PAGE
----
-Signal overruns. Learn where the signals are and familiarize yourself with the line's timers. Always know where home signals are, and don't challenge ANY signal. If you're unfamiliar with an area, learn to really respect the yellow signals. They'll keep some distance between you and the reds if you use them. If you go bombing by a yellow since you don't see a red signal yet and are thinking "I got this", you probably don't.

 

-Station overruns. Respect the fast stations. You can fly into stations but grab brake early, and don't grab it all. If you're taking more than 40-50 pounds on SMEE equipment, and are going into or very near full service on NTT equipment, you're doing it wrong. If you find you have long brakes, or the train delays when you go to apply, you want to be able to take more. If you just fly into the station and throw it into full service, you just blew your wad...because if you need more brake, there's no more to be gotten. Come in hot, but brake early and moderately, and adjust based on how the train is handling.

 

-Wrong routes. Know your lineups. Utilize the route indicator signs found at the stations before points of no return. Question any lineup that differs from what you expect, and communicate. Sometimes you are legitimately being rerouted...sometimes you are lined up wrong. It's not a wrong lineup until you pass the homeball.

 

-Yard "snafus". Read the iron (especially trailing point switches) and get permission before you do anything. If you're not familiar with the move, ask the YD for a spot...they can do it watching you move on the board. When laying up trains, pull tight so as not to overhang. Always walk around your train when moving it, and be alert for signals you might be overhanging while you check your train (and if so be sure to check them for a clear aspect before you ask for permission to move). Make all safety stops and secure SMEE trains with handbrakes. Remember when moving out of the shop the first place you go is the car desk, not the train, and remember to communicate with the bug man AND get permission from the YD before moving out (after you've checked the train of course). Remember when moving into the shop that you cannot enter unless invited in. Always check the doors are above clearance markers.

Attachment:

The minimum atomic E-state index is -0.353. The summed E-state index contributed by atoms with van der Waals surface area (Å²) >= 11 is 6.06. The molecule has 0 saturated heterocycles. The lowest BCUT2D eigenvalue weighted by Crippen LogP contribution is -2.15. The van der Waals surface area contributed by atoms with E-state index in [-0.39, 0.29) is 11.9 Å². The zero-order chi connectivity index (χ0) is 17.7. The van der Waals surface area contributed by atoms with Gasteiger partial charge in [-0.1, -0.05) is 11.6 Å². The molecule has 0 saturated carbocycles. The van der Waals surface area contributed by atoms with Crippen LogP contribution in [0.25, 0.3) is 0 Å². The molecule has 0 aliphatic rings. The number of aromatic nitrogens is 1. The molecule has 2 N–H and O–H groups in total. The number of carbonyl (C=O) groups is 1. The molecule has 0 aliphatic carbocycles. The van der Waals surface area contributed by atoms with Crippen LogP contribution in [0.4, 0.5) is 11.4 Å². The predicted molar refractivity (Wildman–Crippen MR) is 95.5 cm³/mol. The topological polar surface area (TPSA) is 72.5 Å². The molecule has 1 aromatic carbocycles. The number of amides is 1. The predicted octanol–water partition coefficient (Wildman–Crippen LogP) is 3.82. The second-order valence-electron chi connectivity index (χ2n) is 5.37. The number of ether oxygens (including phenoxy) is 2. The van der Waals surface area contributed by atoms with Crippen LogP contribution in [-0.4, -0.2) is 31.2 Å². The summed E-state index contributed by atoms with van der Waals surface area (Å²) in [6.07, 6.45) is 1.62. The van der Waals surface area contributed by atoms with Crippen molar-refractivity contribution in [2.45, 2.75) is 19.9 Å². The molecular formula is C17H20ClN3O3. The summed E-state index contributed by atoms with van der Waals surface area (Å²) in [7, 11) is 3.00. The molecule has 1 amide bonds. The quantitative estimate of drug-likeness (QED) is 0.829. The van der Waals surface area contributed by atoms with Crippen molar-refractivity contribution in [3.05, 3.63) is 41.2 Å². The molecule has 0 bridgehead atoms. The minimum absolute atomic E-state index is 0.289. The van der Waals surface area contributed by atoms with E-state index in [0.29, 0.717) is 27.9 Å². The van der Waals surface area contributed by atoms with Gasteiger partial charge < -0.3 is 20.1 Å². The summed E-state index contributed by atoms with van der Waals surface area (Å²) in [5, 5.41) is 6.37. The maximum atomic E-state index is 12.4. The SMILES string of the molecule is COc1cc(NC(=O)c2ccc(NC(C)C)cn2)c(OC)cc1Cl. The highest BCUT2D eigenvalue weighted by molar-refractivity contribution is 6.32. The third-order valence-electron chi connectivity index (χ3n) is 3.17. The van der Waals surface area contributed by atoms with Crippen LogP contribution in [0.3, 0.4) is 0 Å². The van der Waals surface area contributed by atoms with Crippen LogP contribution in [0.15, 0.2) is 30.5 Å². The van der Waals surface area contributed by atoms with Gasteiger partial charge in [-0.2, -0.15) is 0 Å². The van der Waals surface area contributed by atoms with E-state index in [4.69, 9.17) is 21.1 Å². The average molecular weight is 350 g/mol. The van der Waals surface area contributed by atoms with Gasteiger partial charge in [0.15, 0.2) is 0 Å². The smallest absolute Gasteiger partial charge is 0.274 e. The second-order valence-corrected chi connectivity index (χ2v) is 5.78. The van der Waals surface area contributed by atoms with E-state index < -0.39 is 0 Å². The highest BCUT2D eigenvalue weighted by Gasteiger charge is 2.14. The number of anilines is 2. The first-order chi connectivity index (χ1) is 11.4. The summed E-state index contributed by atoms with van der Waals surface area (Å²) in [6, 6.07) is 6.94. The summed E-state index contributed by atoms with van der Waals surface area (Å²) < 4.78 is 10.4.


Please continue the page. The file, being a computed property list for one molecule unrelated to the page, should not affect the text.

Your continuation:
-Speeding. Comply with speed restrictions. 5+ MPH over a speed restriction is grounds for a write up. 10+ MPH over a speed restriction is grounds for being taken out of service on the spot.

 

-Stupid stuff. Wear the uniform, be where you're supposed to be whether it's on the train or in the crew room, don't mouth off to supervision, don't try to pad your payroll, don't lie about things (especially with those NTT's), no drugs ever and no alcohol before work, and be humble.

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Subwayguy thanks for the info that's good stuff. I know they will go over all this is schoolcar but good to know what guys aren't paying attention too. I'm lookn forward too learning the rules and that smooth operation through those yellows ;)haha

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-Signal overruns. Learn where the signals are and familiarize yourself with the line's timers. Always know where home signals are, and don't challenge ANY signal. If you're unfamiliar with an area, learn to really respect the yellow signals. They'll keep some distance between you and the reds if you use them. If you go bombing by a yellow since you don't see a red signal yet and are thinking "I got this", you probably don't.